* High winds, 3-foot drifts, low visibility in northwest
* Parts of Minnesota bracing for up to a foot of snow
* Storm expected to span Chicago morning, evening rush hours
* Washington could get its biggest snowfall of the year
By David Bailey
MINNEAPOLIS, March 4 A blizzard roared into
North Dakota on Monday and was expected to dump up to a foot of
snow in neighboring Minnesota before moving east over the
mid-Atlantic states, where it could bury the Washington area
with its biggest snowfall of the winter, the National Weather
Blowing snow and drifts up to 3 feet (0.9 meters) left parts
of northeast Montana and the northwest North Dakota oil region
with visibility at a quarter of mile under blizzard conditions
that were expected to last into Monday afternoon, the weather
Grand Forks, on the eastern border with Minnesota, reported
6 inches (15.24 cm) of snow on Monday morning and was expecting
about 10 inches (25.4 cm) overall.
The North Dakota transportation department is recommending
"no travel" on numerous roads across the northwestern part of
the state where there is a blizzard, and a stretch of Interstate
94 from west of Fargo to east of Bismarck.
The state, known for winter blizzards, took the latest storm
"It's a normal late winter storm for us," said Adam Jones, a
meteorologist with the National Weather Service in Bismarck,
The Minneapolis and St. Paul metropolitan area expected a
couple of inches of snow Monday from a separate storm system and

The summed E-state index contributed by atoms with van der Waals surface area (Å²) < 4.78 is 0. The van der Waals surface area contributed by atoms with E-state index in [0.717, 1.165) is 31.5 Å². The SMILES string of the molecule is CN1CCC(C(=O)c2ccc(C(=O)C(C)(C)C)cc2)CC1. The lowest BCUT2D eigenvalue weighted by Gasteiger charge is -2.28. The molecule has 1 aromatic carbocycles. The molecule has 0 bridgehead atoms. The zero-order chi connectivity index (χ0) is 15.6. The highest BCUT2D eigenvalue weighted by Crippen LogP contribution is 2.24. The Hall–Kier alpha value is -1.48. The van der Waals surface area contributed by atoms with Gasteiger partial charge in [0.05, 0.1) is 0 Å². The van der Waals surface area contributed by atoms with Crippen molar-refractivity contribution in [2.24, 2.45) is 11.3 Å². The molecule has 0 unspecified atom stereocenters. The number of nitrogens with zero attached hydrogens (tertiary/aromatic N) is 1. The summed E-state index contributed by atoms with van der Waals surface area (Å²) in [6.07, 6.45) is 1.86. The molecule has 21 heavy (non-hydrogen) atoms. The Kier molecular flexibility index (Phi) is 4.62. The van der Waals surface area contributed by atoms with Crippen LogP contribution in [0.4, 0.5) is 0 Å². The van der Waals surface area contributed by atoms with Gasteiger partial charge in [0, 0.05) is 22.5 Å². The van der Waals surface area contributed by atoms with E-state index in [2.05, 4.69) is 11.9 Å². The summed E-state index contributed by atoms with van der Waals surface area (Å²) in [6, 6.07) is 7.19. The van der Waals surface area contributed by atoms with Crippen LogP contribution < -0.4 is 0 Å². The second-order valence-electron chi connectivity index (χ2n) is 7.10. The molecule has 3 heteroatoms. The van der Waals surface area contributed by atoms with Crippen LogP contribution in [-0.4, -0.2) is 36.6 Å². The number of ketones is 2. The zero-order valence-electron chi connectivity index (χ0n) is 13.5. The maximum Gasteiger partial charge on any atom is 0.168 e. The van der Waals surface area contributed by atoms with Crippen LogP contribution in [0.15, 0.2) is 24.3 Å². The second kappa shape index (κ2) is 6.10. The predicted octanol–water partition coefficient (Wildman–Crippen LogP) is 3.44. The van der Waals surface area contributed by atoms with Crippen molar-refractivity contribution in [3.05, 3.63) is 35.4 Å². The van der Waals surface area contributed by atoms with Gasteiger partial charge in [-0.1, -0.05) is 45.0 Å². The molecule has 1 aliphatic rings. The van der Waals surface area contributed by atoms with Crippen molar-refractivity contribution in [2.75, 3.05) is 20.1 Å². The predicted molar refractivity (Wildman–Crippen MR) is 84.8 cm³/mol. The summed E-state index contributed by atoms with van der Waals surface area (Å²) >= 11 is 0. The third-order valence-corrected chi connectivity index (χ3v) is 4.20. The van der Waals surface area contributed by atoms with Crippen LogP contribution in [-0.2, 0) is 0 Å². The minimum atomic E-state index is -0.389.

up to 10 inches of snow from the main winter storm, mostly
overnight into Tuesday morning, the weather service said.
Minneapolis-St. Paul International Airport had 98 flight
cancellations on Monday morning and O'Hare International Airport
38, FlightAware.com reported.
Overall, the winter storm is expected to stretch across
North Dakota, much of Minnesota, northern Iowa, western
Wisconsin and then into northern Illinois later on Monday.
Northeastern Illinois, including Chicago, was forecast to
receive 6 to 9 inches of snow overall, starting from Monday
night and becoming more intense Tuesday, spanning the morning
and evening rush hours, the weather service said.
The storm was forecast to move east, reaching the Ohio
Valley, the mid-Atlantic states and the Washington area on
Tuesday and Wednesday.
"This will be certainly the biggest snowstorm for the winter
in this area," said National Weather Service forecaster Bruce
Sullivan, who is in Maryland.
Forecasting models varied, but the system could dump
anywhere from 12 to 20 inches (30 to 51 cm) of snow over
northern Virginia and parts of Maryland, Sullivan said.
It will bring a cold, dry snow over the mountains of
Virginia and a heavy, wet snow east of Washington, he said.
One of the more challenging aspects is predicting how much
snow would fall on or east of heavily traveled Interstate 95 in
Virginia and Maryland, forecasters said.
"We are into March now. It may start out as a little bit of
rain and just how quickly it changes into snow will impact how
much we get," Sullivan said.